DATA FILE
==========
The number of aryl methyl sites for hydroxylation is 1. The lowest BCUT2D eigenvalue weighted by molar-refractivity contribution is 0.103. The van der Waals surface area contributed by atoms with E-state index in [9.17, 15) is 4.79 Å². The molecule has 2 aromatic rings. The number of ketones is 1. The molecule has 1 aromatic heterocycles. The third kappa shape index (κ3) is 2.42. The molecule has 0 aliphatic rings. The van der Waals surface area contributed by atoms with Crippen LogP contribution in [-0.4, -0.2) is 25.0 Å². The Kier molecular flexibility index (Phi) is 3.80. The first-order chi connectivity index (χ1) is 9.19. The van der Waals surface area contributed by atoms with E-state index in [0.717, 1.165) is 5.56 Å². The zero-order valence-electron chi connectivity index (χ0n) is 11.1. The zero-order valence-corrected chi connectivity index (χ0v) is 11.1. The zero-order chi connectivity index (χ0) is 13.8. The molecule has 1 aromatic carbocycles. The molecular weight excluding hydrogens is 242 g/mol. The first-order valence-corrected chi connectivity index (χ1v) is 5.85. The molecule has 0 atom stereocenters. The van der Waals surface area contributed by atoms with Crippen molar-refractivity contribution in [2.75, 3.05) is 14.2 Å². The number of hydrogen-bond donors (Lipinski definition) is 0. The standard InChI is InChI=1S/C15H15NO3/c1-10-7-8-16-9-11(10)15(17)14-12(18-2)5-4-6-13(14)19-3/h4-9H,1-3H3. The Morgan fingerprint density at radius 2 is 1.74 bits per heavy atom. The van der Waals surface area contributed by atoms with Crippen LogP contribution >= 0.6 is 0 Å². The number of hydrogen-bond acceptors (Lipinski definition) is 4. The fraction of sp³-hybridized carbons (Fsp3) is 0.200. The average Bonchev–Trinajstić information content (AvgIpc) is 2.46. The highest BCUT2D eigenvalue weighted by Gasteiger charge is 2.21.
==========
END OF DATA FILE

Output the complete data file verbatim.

The number of aryl methyl sites for hydroxylation is 1. The lowest BCUT2D eigenvalue weighted by molar-refractivity contribution is 0.103. The van der Waals surface area contributed by atoms with E-state index in [9.17, 15) is 4.79 Å². The molecule has 2 aromatic rings. The number of ketones is 1. The molecule has 1 aromatic heterocycles. The third kappa shape index (κ3) is 2.42. The molecule has 0 aliphatic rings. The van der Waals surface area contributed by atoms with Crippen LogP contribution in [-0.4, -0.2) is 25.0 Å². The Kier molecular flexibility index (Phi) is 3.80. The first-order chi connectivity index (χ1) is 9.19. The van der Waals surface area contributed by atoms with E-state index in [0.717, 1.165) is 5.56 Å². The zero-order valence-electron chi connectivity index (χ0n) is 11.1. The zero-order valence-corrected chi connectivity index (χ0v) is 11.1. The zero-order chi connectivity index (χ0) is 13.8. The molecule has 1 aromatic carbocycles. The molecular weight excluding hydrogens is 242 g/mol. The first-order valence-corrected chi connectivity index (χ1v) is 5.85. The molecule has 0 atom stereocenters. The van der Waals surface area contributed by atoms with Crippen molar-refractivity contribution in [2.75, 3.05) is 14.2 Å². The number of hydrogen-bond donors (Lipinski definition) is 0. The standard InChI is InChI=1S/C15H15NO3/c1-10-7-8-16-9-11(10)15(17)14-12(18-2)5-4-6-13(14)19-3/h4-9H,1-3H3. The Morgan fingerprint density at radius 2 is 1.74 bits per heavy atom. The van der Waals surface area contributed by atoms with Crippen LogP contribution >= 0.6 is 0 Å². The number of hydrogen-bond acceptors (Lipinski definition) is 4. The fraction of sp³-hybridized carbons (Fsp3) is 0.200. The average Bonchev–Trinajstić information content (AvgIpc) is 2.46. The highest BCUT2D eigenvalue weighted by Gasteiger charge is 2.21.